Managing change effectively involves managing mindset. Where your mind is set determines if change is scary and ‘hard’ or exciting and ‘easier’. I don’t want to imply that change will be without discomfort but it doesn’t have to be down right painful.
How you see it – perception – matters. ‘Survival of the fittest’ is a pervasive perception that drive us into our ‘survival brain’. I don’t think there is anything primitive about our amazing brain, yet there are evolutionary levels of engagement that impact our behaviors in everyday life.
I look at the brain in terms of its three evolutionary levels (See image). Level 1 and 2 is in a nutshell all about our survival instinct and our mammalian need for security, love and self-esteem. Neuroscience has shown that ‘perception is reality’ and truly reality is not, ‘objective’.
‘Reality is an illusion; albeit a very persistent one’ ~Albert Einstein
It’s persistent because generally speaking, most people are stuck in Level 1 and 2 mind. It’s this mindset of how we see, ‘survival of the fittest’ that keeps us stuck in Level 1 and 2 mind of our brain. The way to thrive is to connect with your ‘thrival’ brain, which is what I like to call it. This Level 3 area, called the neo-cortex is our ‘executive functioning’ level of brain of self-awareness, higher decision-making, confidence, imagination/innovation, empathy and spiritual purpose and connection.
Level 3 brain can transcend the survival brain fears – FEAR which is ‘Fictitious Evidence Affecting Reality’ – which keeps our storytelling brain stuck on fight/flight/freeze response. It can actually break the loop of deer-in-the-headlight reactions from the Level 1 and 2 brain/mind. This belief in competition at all costs, in order to survive becomes a self-fulfilling prophecy.
Inner peace is closer than you realize. You don’t have to ‘do’ any thing. In fact it is your tendency to need to, ‘do something’ that is driving peace of mind out of reach. We have been taught to separate our self into pieces. Be one way at home and one way at office. One way at church or temple and one way with our friends.
In fact, the one thing we don’t tend to do is to question – who is the ‘real me’? Is there a ‘real me’ buried under all those ‘shoulds, oughts and have to’s? Yes – and this center, this core self is peaceful – peace filled – by Nature. You will have to slow down and reflect to reconnect with your Self however.
This segmenting of our self is reflected in our ‘divided brain’. Are we left-brain or right-brain? Why not both? We have two hemispheres for a reason. We also don’t tend to trust our own mind and heart. We have allowed the outer world to define us – who we should be, what we can do, what we can have – and we’ve lost our Self, our inner peace in the process of chasing outer ‘stuff’. Enough already.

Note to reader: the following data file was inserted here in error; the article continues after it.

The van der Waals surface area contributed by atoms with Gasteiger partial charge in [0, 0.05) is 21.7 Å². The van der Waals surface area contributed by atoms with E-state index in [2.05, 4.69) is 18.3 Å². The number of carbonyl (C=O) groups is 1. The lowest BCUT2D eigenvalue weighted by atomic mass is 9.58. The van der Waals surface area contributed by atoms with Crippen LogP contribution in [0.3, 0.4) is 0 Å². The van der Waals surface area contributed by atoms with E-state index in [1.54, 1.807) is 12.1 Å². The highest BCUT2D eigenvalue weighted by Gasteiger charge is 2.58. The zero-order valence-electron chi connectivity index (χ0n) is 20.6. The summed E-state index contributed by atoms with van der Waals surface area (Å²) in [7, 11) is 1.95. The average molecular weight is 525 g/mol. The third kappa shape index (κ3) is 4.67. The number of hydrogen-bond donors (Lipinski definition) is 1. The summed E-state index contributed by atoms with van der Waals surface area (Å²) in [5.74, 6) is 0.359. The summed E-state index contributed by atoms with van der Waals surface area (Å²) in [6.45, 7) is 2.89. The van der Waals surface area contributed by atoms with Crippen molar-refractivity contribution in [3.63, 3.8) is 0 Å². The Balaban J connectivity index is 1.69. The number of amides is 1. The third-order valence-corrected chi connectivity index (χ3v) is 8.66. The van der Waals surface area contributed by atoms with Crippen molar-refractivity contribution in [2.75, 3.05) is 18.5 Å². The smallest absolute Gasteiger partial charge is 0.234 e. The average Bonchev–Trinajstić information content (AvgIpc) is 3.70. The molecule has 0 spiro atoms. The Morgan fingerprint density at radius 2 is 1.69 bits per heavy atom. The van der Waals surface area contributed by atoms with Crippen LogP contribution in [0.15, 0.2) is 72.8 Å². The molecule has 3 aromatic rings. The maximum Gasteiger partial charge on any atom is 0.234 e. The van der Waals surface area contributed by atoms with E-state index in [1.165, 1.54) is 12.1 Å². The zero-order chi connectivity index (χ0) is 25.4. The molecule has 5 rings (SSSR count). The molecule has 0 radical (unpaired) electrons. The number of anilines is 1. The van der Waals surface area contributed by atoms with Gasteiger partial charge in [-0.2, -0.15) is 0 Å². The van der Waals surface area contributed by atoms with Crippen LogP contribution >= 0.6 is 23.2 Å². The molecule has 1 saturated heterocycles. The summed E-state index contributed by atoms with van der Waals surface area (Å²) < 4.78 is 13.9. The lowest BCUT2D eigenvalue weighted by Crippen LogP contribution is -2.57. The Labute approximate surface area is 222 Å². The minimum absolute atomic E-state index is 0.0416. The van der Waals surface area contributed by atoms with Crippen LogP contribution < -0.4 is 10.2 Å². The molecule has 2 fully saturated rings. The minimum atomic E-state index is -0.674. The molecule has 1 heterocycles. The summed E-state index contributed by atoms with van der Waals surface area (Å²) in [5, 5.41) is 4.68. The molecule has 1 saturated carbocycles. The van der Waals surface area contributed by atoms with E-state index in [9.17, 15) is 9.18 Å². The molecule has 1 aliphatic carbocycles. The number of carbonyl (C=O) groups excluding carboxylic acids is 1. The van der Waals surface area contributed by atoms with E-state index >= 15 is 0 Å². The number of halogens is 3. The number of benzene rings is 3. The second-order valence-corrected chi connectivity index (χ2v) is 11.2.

Ironically, we can have the outer experience and enjoy it more when we show up whole. When we allow our authenticity to come through, drawing on our whole self, our whole mind, our spirit and our physical body, we come to life integrated. The path to inner peace is to stop living in pieces and to start living with purpose.
‘The purpose of life is a life with purpose’
Leadership development is another area of personal and professional growth that is not surprisingly, undergoing change. What we historically attribute to leadership style is no longer working as we move further and further away from a, ‘One size fits all’ workplace to a more collaborative culture of innovation. Historically, the ‘command-control’ leader who intimidated people into motivation was the macho style that was ‘traditional’.
Stereotypically, this is thought of ‘male leadership’, though I’ve been in the past and have known some pretty bossy women also. Then there’s the so-called ‘female leadership’ style that is supposedly not strategic, is overly inclusive to a fault and expected to be the caregiver personality – the ‘Mother Hen’.
Actually, the truth is, some women are empathetic, some are bossy and then there’s everything in between. For men, I can say the same though both genders tend to unconsciously hold themselves into socially conditioned patterns – in certain conditions. It’s not so much as, the way, ‘we are’ as it is ‘the way we think we are’.
Considering that we are now in the 21st century and technology can replace ‘assembly line’ jobs, why wouldn’t leaders need to also change the way we do things? Why do we continue to expect people to ‘act a certain way’ based on gender? The work place is very diverse – generationally, culturally and perceptually. I say perceptually, in that there are differences in what is expected out of a job – performance, behaviors, values and relationships, for example.
The older generation – the ‘Boomers and The Matures’ are trenched in the tradition of ‘either/or’ – either work your life away or you are ‘lazy’. It’s the old ‘hard work’ ethic. Many of the ‘Millennials’ are seeking more work/life balance, more personal development and more autonomy and upward mobility based on ability and not politics. Of course, there are variations of expectations across generational lines as well. In order for leaders to adapt to change more rapidly and with more ease, we will need to look for some real innovative solutions – like changing how we think so we can have better people-leadership skill
“Everyone thinks of changing the world, but no one thinks of changing himself” Leo Tolstoy
We, human beings, love stories. One of the all time favorite theme is, ‘The Hero’s Journey’. Adventure stories and the lessons from ‘fairy tales’ were, and still are, at the top of my list of favorite movies, books and conversations. This is why movies like, ‘The Hobbit’ or ‘Lord of the Rings’ and even more contemporary movie settings in the ‘adventure’ genre are so popular. Too often we only live vicariously through the movies and lives of others. We see this journey in others yet remain blind to our own personal hero or ‘shero’ journey.
A facet of ‘self-awareness’ is recognizing that we are all on this journey. Our lives are an adventure of self-discovery, other-discovery and life-on-earth discovery. This includes the work that we do in the world. Do you perceive your work as a ‘hardship’ or a place to uncover your true potential? Do you see it as stressful, or simply a challenge to expand your vision for your life? How you perceive your self and your experience will determine how you respond to it – to your life.